Zod, it turned out, was half-right: Personalization was (and probably always will be) what people want in an online experience, but the right venue wasn’t portals. What users wanted, as Google proved in the late ’90s, was intent-based search.
Over the next few years, the web reorganized around search engines. Google dominated its competitors, and for a few years, search, too, seemed like the end game. Then came phase three.
The internet had already become “the” place to go for information; counterintuitively, it was also about to become “the” place to go for social activity. MySpace, imperfect as it was, started the shift.
Had MySpace never happened, Mark Zuckerberg might be just another Harvard grad toiling in anonymity. Because it did, he discovered the perfect balance of personalization and constraint. By founding Facebook, Zuckerberg solidified the internet as a social tool.
Then came the latest, and arguably most significant, phase of the internet’s growth: the smartphone — the pocket-sized rectangular prism that ushered in the “always on” internet. Suddenly, everyone from Alaskan truckers to African farmers could connect with the world.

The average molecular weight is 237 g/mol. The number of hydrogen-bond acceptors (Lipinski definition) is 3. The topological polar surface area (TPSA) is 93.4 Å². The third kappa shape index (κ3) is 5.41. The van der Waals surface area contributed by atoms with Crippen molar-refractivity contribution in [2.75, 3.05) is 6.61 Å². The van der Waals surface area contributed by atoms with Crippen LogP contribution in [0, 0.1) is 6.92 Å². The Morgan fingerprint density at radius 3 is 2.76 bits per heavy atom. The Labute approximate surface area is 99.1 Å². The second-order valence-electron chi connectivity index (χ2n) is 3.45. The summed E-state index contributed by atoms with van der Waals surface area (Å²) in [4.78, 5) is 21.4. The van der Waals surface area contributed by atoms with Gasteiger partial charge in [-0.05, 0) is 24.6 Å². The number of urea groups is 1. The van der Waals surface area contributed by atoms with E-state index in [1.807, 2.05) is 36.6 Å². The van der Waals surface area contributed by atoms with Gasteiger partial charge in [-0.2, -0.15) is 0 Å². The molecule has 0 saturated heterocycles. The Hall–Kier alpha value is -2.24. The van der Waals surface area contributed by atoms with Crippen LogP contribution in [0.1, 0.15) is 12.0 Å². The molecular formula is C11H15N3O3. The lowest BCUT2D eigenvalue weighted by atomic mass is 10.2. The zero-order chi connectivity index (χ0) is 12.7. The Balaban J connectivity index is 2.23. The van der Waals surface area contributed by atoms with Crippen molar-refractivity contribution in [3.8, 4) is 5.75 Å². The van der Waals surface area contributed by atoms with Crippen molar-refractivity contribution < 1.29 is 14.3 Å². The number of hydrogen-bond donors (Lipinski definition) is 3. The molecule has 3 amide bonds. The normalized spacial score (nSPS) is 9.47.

With the smartphone, we’re connected enough to dream about a one-to-one sharing economy, yet we’re not connected enough to truly make it happen. We’re connected enough to consume, create, and share media worldwide, yet we’re not connected enough to reliably parse fake news from real. We’re connected enough to serve ads to ultra-precise audiences, yet we’re not connected enough to stop bots from gaming the system.
The smartphone is not the end game. It’s not even the half-time show. It’s but a stepping stone, as web portals were, to a future internet we can only imagine.
What’s Yet to Come
Monier readily admits how uncertain the internet’s future is. Still, Aristotle’s law of contiguity can help us predict what its next phase might hold.
True peer-to-peer networking